X:1 % T:Sadler's Balloon. CJS. T:Sadlor's Balloon,aka. B:C.J.Surtees MS, 1819, N.E.England Z:Village Music Project 2016 Peter Dunk M:6/8 L:1/8 Q:3/8=110 F:http://www.cpartington.plus.com/Links/Surtees/Surtees(20-11-16).abc K:F C|F2A c2f|g2f c2A|B2d g2f|edc BAG| F2A c2f|g2f c2A|Bdg ede|f3-f2:| |:c|c2e g2e|c2fa2f|c2g b2g|agf edc| f2c g2c|a2c b2c|agf ede f3-f2:|
SADLER'S BALLOON. AKA and see "Biddy the Darling," "Green Cockade (1) (The)," "Rolling off a Log (2)." The melody appears in Twenty-Four Country Dances for the Year 1812, and Riley’s Flute Melodies, vol. 3 (New York, 1820, p. 31), as well as in 19th century musicians' manuscript collections from North East England. The title likely refers to James Sadler who is generally credited with the first successful English balloon ascension in October, 1784, and thus the tune may be a late 18th century composition (although Sadler continued to demonstrate his balloon well into the next century). Sadler’s feat was preceded by others, including the Montgolfier brothers, who launched a balloon on the Continent in September, 1783, which conveyed a sheep, duck, and rooster in a hot-air balloon in a demonstration for King Louis XVI of France. He was even preceded in England by a few weeks by a Tuscan named Vincenzo Lunardi, although the Englishman Sadler got the credit.
A humorous piece on one of Sadler’s later balloon ascents was published in 1842 in a volume called The Newcastle Song Book; or, Tyne-Side Songster (p. 42), in the dialect of the district:
BOB CRANKY'S ACCOUNT of the Ascent of Mr. Sadler's Balloon, from Newcastle, Sept. 1, 1815.
Ho'way, a' me marrows, big, little, and drest,
The first of a' seets may be seen;
It's the Balloon, man, see greet! aye, faiks! it's ne jest,
Tho' it seems, a' the warld, like a dream.
Aw read iv the papers, by gocks! aw remember,
It's to flee without wings i' the air,
On this varry Friday, the furst of September,
Be it cloudy, wet weather, or fair.
And a man, mun, there means, in this varry Balloon,
Above, 'mang the stars to fly,
And to haud a converse wi' the man i' the moon,
And cockwebs to soop frae the sky.
So we started frae hyem by eight i' the morn,
Byeth faither and mother and son,
But fand a' wor neighbours had started before,
To get in good time for the fun.
The lanes were a' crouded, some riding, some walking,
Aw ne'er see'd the like iv my life;
'Twas bedlam broke oot, aw thowt by their talking,
Every bairn, lad, lass, and the wife.
The folks at the winders a' jeer'd as we past,
An' thowt' a' wor numbers surprisin;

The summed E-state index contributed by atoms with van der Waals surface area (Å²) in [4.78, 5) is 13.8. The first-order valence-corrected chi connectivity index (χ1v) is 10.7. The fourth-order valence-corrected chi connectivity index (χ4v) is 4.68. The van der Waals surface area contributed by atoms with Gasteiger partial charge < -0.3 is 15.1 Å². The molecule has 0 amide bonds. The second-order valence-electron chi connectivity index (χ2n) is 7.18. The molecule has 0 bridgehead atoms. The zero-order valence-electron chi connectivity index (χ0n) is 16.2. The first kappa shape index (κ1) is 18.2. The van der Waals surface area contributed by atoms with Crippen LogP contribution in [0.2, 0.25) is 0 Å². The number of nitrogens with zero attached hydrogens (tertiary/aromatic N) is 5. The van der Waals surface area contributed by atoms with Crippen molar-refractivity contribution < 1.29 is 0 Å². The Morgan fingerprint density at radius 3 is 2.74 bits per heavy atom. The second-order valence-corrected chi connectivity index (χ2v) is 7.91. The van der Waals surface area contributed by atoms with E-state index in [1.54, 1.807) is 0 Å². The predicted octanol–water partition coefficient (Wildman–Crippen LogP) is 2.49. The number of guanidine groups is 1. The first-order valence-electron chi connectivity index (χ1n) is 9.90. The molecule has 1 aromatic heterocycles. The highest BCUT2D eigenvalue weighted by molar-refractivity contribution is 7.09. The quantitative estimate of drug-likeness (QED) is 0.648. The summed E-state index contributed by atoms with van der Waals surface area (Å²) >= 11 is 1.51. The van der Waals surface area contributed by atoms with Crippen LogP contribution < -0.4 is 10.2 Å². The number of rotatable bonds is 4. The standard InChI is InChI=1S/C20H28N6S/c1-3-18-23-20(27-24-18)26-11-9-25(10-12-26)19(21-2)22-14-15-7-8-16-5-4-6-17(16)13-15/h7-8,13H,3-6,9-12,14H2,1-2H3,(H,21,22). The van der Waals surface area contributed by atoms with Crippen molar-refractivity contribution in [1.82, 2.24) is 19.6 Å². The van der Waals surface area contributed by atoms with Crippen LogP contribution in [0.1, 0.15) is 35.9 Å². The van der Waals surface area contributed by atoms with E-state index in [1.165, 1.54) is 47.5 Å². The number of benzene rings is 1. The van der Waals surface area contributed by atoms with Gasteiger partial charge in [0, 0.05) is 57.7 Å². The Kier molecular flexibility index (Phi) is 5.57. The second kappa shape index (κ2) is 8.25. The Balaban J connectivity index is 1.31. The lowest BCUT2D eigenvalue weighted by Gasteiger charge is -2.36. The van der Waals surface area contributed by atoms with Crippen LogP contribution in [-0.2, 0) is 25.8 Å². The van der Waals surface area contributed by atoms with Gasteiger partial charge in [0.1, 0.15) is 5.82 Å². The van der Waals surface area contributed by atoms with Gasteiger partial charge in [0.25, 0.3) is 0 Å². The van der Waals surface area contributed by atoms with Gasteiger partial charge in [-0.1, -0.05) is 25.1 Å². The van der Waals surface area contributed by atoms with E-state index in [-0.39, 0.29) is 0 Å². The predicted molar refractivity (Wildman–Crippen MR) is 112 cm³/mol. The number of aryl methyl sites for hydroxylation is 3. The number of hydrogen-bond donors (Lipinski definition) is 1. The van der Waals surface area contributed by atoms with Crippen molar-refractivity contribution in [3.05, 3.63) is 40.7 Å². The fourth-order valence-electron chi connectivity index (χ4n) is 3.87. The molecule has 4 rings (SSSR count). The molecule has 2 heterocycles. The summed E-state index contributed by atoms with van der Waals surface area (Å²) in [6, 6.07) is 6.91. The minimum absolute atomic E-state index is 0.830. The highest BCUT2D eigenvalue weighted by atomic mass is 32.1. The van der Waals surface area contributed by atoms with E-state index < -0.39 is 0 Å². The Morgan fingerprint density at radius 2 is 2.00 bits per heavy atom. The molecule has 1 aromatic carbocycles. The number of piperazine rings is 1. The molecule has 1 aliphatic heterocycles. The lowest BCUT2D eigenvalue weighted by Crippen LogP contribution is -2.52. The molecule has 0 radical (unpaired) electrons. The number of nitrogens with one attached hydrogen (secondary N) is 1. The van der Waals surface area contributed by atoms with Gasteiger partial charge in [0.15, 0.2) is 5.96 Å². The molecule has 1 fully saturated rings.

They star'd and they glower'd, and axed in jest,
Are all of ye pitmen a rising?
Aw fand, at the toon, te, the shops a' shut up,
And the streets wi' folks were sae flocken;
The walls wi' Balloon papers sae closely clagg'd up,
Be cavers! it luckt like a hoppen.
A fellow was turnin it a' into a joke,
Another was a' the folks hummin,
While a third said, it was a bag full o' smoke,
That ower wor heeds was a cummin.
To the furst o' these cheps, says aw, Nyen o' yur fun,
Or aw'll lay thee at length on the styens,
Or thy teeth aw'll beat oot, as sure as a gun,
And mevies aw'll chowk ye wi' byens.
To the beak o' the second aw held up me fist,
D—mn! aw'll bray ye as black as a craw,
Aw'll knock oot yur e'e, if aw don't aw'll be kist,
An' mump a' the slack o' yur jaw.
Aw pat them to reets, an' onward aw steer'd,
An' wonder'd the folks aw had see'd,
But a' was palaver that ever aw heurd,
So aw walk'd on as other folk did.
At last aw gat up on the top o' sum sheds,
Biv the help of an au'd crazy lether;
An' ower the tops o' ten thousand folks' heads,
Aw suen gat a gliff o' the blether.
D—mn, a blether aw call it! by gocks, aw am reet,
For o' silk dipt iv leadeater melted
It's myed of, an' Lord! what a wonderful seet,
When the gun tell'd that it was filated.
'Twas just like the boiler at wor Bella Pit,
O'er which were a great cabbage net,
Which fasten'd, by a parcel of strings sae fit,
A corf for the mannie to sit.
As aw sat at me ease aw cud hear a' the folk
Gie their notions about the Balloon;
Aw thowt aw shud brust when aw heurd their strange talk,
Aboot the man's gaun to the moon.
Says yen, iv a whisper, Aw think aw hev heurd
He is carryin a letter to Bonny,
That's ower the sea to flee like a burd;
The thowt, by my jinkers! was funny.
A chep wiv a fyece like a poor country bumpkin,
Sed he heurd, but may hap tisent true,
That the thing whilk they saw was a great silken pumpkin
By me eye, what a lilly-ba-loo!
Another said, Sadler (for that is the nyem
O' the man) may pay dear for his frolic,
When he's up iv the clouds (a stree for his fame!)
His guts may have twangs of the cholic.
The man a' this time the great blether was filling,
Wiv stuff that wad myed a dog sick,
It smelt just as though they were garvage distilling,
Till at length it was full as a tick.
They next strain'd the ropes to keep the thing steady,
Put colley and drams iv the boat;
Then crack went the cannon, to say it was ready,
An' aw see'd the blether afloat.
Not a word was there heurd, a' eyes were a starin,
For the off ganen moment was near:
To see sic a crowd se whisht was amazen,
Aw thowt aw fand palish and queer.
After waitin a wee, aw see'd him come to, Shaken hands, as aw thowt, wiv his friend;
Of his mountin the corf aw had a full view,
As he sat his ways down at the end.
The ropes were then cut, and upwards he went,
A wavin his flag i' the air;
Ev'ry heed was turn'd up, and a' eye's wur intent
On this comical new flying chair:
It went it's ways up like a lavrick sae hee,
Till it luckt 'bout the size of a skyate;
When in tiv a cloud it was lost t' the e'e,
Aw wisht the man better i' fate.
A version of the jig also appears in Bayard (Dance to the Fiddle, 1981, No. 467, p. 444) as an untitled fife march. In Ireland the tune is played as a slide under the titles "Biddy the Darling", "Martin Wynne's" and "Rosie Finn's Favourite."